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Steve Chiotakiss: Airplanes are of course big ticket items. And today plane maker Boeing said profits fell more than 20 percent. Revenues for the aircraft manufacturer fell nearly 10 percent. Now Boeing, of course, is pinning a lot of hopes on its new high tech jet debuting in the coming months. One that it unveiled last week just outside of London. While orders for new planes have been brisk for Boeing and for its rival, Airbus, many believe the days of the two companies dominating the aerospace market could be numbered. Christopher Werth filed this report.
Christopher Werth: Visitors crowded in to catch a glimpse of Boeing's new 787 Dreamliner. The company has already sold over 800 of its big, new jets. But despite the success, it's the smaller models the company developed in the 1980's that Boeing's Jim Proulx says still dominate sales.
Jim Proulx: The single aisle marketplace has been a very important market for us for a long time. And in the future it's going to be an even greater part of the market.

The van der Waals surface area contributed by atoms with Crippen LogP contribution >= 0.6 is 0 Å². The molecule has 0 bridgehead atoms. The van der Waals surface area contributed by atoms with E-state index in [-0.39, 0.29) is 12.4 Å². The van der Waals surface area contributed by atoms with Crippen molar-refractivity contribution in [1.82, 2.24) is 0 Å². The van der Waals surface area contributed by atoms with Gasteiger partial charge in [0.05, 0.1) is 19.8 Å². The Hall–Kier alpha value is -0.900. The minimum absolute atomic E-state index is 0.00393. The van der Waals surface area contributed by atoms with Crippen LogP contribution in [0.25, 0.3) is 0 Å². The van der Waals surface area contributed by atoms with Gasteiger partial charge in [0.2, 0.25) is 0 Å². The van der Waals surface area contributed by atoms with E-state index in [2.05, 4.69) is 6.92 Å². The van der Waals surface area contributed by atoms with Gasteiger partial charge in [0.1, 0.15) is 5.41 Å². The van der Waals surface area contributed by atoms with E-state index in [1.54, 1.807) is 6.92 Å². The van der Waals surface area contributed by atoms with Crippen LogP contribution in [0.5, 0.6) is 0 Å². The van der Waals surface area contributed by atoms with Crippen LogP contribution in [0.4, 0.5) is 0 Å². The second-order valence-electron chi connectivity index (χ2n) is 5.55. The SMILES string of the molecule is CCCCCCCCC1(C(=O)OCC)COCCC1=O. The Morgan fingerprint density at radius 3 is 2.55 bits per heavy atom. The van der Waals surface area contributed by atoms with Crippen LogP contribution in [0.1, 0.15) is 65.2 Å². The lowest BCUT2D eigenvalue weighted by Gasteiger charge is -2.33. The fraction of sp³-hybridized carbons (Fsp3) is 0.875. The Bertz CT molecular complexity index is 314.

But both Boeing and its European rival Airbus have so far avoided putting out new, single aisle planes to replace its older ones, and now manufacturers in Russia, China and Canada are all developing new models to steal some of that market share.
Ben Boehm is with the Montreal-based company Bombardier. He says over the past several decades airlines have had to stretch or shrink their older, existing Boeing and Airbus models in order to cut costs and cram more people in.
Ben Boehm: And the biggest issue with stretching or shrinking in the aerospace industry is that it's inefficient.
He says the design of Bombardiers new airplanes will *feel less crowded, and will use 20 percent less fuel than Boeing or Airbus. And emerging markets aren't far behind. The Russian manufacturer Irkut brought a full size mock up of its new plane to the Farnborough show. The company's president, Alexey Fedorov, says Irkut's planes will cost up to 10 percent less than its bigger competitors.
Alexey Fedorov (voice of interpreter): I think passengers and airlines will like this aircraft, and I think we have a very good chance to be in the market in five years.
And Federov points out that with Boeing and Airbus collectively saddled with about four and a half thousand backorders, companies like his will be able to deliver planes much more quickly. But that doesn't mean there won't be some turbulence ahead for these newcomers. Despite great expectations, Bombardier left the show without taking a single order for its new planes.
In Farnborough, England, I'm Christopher Werth for Marketplace.